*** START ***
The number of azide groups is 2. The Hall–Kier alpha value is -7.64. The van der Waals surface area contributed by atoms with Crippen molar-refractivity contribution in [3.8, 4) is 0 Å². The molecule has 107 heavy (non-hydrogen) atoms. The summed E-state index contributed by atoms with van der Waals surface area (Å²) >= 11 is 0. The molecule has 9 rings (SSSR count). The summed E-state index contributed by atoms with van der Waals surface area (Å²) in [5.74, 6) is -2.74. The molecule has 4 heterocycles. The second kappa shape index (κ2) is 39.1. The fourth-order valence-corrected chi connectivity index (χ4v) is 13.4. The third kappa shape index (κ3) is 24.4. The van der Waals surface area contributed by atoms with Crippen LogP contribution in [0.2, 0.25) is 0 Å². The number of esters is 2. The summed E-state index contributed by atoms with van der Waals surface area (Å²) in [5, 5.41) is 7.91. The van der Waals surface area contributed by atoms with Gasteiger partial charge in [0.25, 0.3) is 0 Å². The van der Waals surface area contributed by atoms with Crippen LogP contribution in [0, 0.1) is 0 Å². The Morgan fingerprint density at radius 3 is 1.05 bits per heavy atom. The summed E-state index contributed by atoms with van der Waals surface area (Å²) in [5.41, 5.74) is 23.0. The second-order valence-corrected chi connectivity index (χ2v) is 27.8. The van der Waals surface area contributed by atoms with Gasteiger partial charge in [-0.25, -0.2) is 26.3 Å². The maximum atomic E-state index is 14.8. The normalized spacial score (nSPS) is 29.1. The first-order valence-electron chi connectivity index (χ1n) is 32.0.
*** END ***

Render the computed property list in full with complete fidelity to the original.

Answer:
The number of azide groups is 2. The Hall–Kier alpha value is -7.64. The van der Waals surface area contributed by atoms with Crippen molar-refractivity contribution in [3.8, 4) is 0 Å². The molecule has 107 heavy (non-hydrogen) atoms. The summed E-state index contributed by atoms with van der Waals surface area (Å²) >= 11 is 0. The molecule has 9 rings (SSSR count). The summed E-state index contributed by atoms with van der Waals surface area (Å²) in [5.74, 6) is -2.74. The molecule has 4 heterocycles. The second kappa shape index (κ2) is 39.1. The fourth-order valence-corrected chi connectivity index (χ4v) is 13.4. The third kappa shape index (κ3) is 24.4. The van der Waals surface area contributed by atoms with Crippen LogP contribution in [0.2, 0.25) is 0 Å². The number of esters is 2. The summed E-state index contributed by atoms with van der Waals surface area (Å²) in [5, 5.41) is 7.91. The van der Waals surface area contributed by atoms with Gasteiger partial charge in [0.25, 0.3) is 0 Å². The van der Waals surface area contributed by atoms with Crippen LogP contribution in [0, 0.1) is 0 Å². The Morgan fingerprint density at radius 3 is 1.05 bits per heavy atom. The summed E-state index contributed by atoms with van der Waals surface area (Å²) in [5.41, 5.74) is 23.0. The second-order valence-corrected chi connectivity index (χ2v) is 27.8. The van der Waals surface area contributed by atoms with Gasteiger partial charge in [-0.25, -0.2) is 26.3 Å². The maximum atomic E-state index is 14.8. The normalized spacial score (nSPS) is 29.1. The first-order valence-electron chi connectivity index (χ1n) is 32.0.